And Haynes cer­tainly counts Flynn among the best he’s worked with, who have in­cluded Black Mir­ror’s Char­lie Brooker and Brexit’s James Gra­ham. “She’s got quite a pulpy side to her,” he told Col­lider. “She’s a big comic book fan, and she loves pulpy movies and pulp stuff, so it’s re­ally nice to see that side re­ally ex­pressed, and to see what she does with that.”

The eight-part se­ries fol­lows the ad­ven­tures of four newly ac­quainted friends who for some time have been con­nect­ing on­line af­ter dis­cov­er­ing a shared ob­ses­sion with a strange, some­what ar­cane graphic novel called “Dystopia”.

The plot of the comic book cen­tres on a char­ac­ter called Jessica Hyde, the daugh­ter of a ge­nius sci­en­tist who is be­ing held by an evil fig­ure called Mr Rab­bit. He was kid­napped by Mr Rab­bit’s se­cret hench­men, known as The Har­vest, who made Daddy Hyde cre­ate ter­ri­ble viruses. Jessica must some­how race to save her fa­ther and rid the world of the pan­demic caused by these dis­eases.

It seems Dystopia pre­dicted pan­demics like Ebola and the Mid­dle East res­pi­ra­tory syn­drome known as MERS, and warns of bio war­fare, so the group of friends – ob­sessed with the hid­den mean­ings in the novel – is in­trigued by ru­mours of a se­quel called “Utopia”, which they be­lieve is full of answers – some­thing the world needs to guard against these im­mi­nent threats.

The friends – Becky (Ash­leigh LaThrop), Ian (Dan Byrd), Wil­son Wil­son (Desmin Borges) and Sa­man­tha (Jessica Rothe) – learn that an ul­tra­rare copy of Utopia is be­ing put up for auc­tion by a naive cou­ple who dis­cov­ered it in an in­her­ited aban­doned house at a comic con­ven­tion called FringeCom, where comic fans gather to meet with cre­ators. They meet for the first time at the con­ven­tion hop­ing to bid for Utopia so that to­gether they can ex­plore their the­ory that the comics ac­tu­ally pre­dict the world’s pan­demics and how to avoid them.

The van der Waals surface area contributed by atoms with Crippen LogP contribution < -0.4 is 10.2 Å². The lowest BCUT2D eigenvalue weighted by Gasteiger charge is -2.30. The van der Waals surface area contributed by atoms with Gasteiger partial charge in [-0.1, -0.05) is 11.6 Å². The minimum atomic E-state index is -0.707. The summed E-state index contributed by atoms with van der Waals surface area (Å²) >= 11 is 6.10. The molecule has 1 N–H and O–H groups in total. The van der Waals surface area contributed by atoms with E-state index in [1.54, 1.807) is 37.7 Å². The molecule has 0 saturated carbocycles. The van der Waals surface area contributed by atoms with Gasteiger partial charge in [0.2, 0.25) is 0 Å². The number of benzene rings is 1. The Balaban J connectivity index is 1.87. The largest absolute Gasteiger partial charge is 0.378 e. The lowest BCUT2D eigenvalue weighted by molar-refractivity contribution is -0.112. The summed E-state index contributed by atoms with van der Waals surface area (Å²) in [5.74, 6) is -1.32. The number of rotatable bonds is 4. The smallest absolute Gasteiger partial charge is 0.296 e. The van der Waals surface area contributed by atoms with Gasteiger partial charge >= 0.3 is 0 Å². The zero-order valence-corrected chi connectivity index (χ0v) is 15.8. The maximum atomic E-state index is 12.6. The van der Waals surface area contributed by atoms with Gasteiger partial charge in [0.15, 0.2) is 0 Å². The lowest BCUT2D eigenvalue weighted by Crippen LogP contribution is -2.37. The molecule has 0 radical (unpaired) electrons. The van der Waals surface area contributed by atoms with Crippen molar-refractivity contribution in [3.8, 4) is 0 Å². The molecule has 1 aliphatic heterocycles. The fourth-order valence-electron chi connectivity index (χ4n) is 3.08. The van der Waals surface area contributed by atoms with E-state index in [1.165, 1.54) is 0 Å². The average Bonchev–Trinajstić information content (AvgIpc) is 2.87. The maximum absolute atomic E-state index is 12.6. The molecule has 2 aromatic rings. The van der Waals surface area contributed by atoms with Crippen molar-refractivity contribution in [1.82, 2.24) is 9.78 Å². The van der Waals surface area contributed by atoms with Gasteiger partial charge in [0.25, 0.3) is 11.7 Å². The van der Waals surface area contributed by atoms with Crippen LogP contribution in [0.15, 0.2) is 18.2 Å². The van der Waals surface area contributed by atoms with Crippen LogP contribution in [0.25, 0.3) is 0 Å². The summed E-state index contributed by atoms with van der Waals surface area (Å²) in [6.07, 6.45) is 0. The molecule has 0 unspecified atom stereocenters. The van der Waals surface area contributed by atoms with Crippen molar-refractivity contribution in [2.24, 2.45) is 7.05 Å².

The plot is straight for­ward enough to start with but then a strange street urchin called Grant (Javon Wal­ton) en­ters the story, also de­ter­mined to gain ac­cess to Utopia, along with the men­ac­ing Arby (Christo­pher Den­ham) and Michael Stearns (Rainn Wil­son), who also pay a visit to the pent­house where the auc­tion is be­ing held to re­trieve the valu­able item.

It’s oddly light­hearted to start, with some omi­nous fore­bod­ings that em­anate from the comic strip it­self, and the fact that the US is suf­fer­ing an in­fluenza pan­demic and the ice is melt­ing rapidly in the Arc­tic.

The world is un­der threat. Ev­ery TV screen con­tin­u­ally re­peats the same footage of suf­fer­ing and angst, all of it eerily pre­scient, but keep in mind Flynn wrote it some time ago. “I started writ­ing Utopia al­most seven years ago – I was preg­nant with my daugh­ter at the time and she now has teeth, hair, opin­ions and a deep abid­ing love of uni­corns,” she says in a pro­ducer’s note. “We filmed last year in Chicago – this story that touches on a world-chang­ing pan­demic – and fin­ished edit­ing in quar­an­tine.”

She drolly points out that the se­ries, “de­spite the sur­real res­o­nance”, is not a med­i­cal pro­ce­dural or even a story about a pan­demic. “This ver­sion of Utopia is ul­ti­mately a story about truth, spin, con­spir­acy, friend­ship, courage and bun­nies.”

The young char­ac­ters in it are adorable too, their cheery voices bounce loonily through the open­ing scenes as Flynn es­tab­lishes them and the world of the comic it­self, un­moored at this